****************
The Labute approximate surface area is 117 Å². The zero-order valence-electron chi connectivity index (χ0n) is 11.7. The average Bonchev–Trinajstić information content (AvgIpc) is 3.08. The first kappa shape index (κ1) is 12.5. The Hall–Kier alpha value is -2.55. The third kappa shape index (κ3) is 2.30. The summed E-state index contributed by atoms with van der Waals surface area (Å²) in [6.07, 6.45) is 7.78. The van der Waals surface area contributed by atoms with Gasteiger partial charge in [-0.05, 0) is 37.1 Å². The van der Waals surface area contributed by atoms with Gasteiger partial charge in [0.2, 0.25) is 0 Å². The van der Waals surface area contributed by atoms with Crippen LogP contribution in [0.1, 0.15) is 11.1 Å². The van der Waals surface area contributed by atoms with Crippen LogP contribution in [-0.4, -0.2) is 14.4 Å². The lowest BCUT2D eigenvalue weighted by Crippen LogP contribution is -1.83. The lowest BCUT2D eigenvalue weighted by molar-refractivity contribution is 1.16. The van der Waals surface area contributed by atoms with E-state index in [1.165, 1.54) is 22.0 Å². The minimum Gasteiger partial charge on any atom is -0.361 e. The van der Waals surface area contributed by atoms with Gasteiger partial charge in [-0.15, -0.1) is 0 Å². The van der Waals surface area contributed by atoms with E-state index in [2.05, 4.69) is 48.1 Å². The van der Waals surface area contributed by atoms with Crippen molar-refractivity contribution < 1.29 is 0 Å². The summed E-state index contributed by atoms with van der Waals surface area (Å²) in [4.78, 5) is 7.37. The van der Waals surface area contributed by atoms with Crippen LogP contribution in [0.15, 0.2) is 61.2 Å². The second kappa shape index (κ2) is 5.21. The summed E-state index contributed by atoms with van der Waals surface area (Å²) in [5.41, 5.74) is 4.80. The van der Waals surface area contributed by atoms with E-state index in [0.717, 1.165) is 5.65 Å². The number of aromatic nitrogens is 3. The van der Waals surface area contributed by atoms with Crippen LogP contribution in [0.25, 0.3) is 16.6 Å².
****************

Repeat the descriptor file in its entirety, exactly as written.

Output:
The Labute approximate surface area is 117 Å². The zero-order valence-electron chi connectivity index (χ0n) is 11.7. The average Bonchev–Trinajstić information content (AvgIpc) is 3.08. The first kappa shape index (κ1) is 12.5. The Hall–Kier alpha value is -2.55. The third kappa shape index (κ3) is 2.30. The summed E-state index contributed by atoms with van der Waals surface area (Å²) in [6.07, 6.45) is 7.78. The van der Waals surface area contributed by atoms with Gasteiger partial charge in [-0.05, 0) is 37.1 Å². The van der Waals surface area contributed by atoms with Gasteiger partial charge in [0.2, 0.25) is 0 Å². The van der Waals surface area contributed by atoms with Crippen LogP contribution in [0.1, 0.15) is 11.1 Å². The van der Waals surface area contributed by atoms with Crippen LogP contribution in [-0.4, -0.2) is 14.4 Å². The lowest BCUT2D eigenvalue weighted by Crippen LogP contribution is -1.83. The lowest BCUT2D eigenvalue weighted by molar-refractivity contribution is 1.16. The van der Waals surface area contributed by atoms with E-state index in [1.165, 1.54) is 22.0 Å². The minimum Gasteiger partial charge on any atom is -0.361 e. The van der Waals surface area contributed by atoms with Gasteiger partial charge in [-0.15, -0.1) is 0 Å². The van der Waals surface area contributed by atoms with E-state index in [2.05, 4.69) is 48.1 Å². The van der Waals surface area contributed by atoms with Crippen molar-refractivity contribution < 1.29 is 0 Å². The summed E-state index contributed by atoms with van der Waals surface area (Å²) in [4.78, 5) is 7.37. The van der Waals surface area contributed by atoms with Crippen LogP contribution in [0.15, 0.2) is 61.2 Å². The second kappa shape index (κ2) is 5.21. The summed E-state index contributed by atoms with van der Waals surface area (Å²) in [5.41, 5.74) is 4.80. The van der Waals surface area contributed by atoms with E-state index in [0.717, 1.165) is 5.65 Å². The number of aromatic nitrogens is 3. The van der Waals surface area contributed by atoms with Crippen LogP contribution in [0.25, 0.3) is 16.6 Å².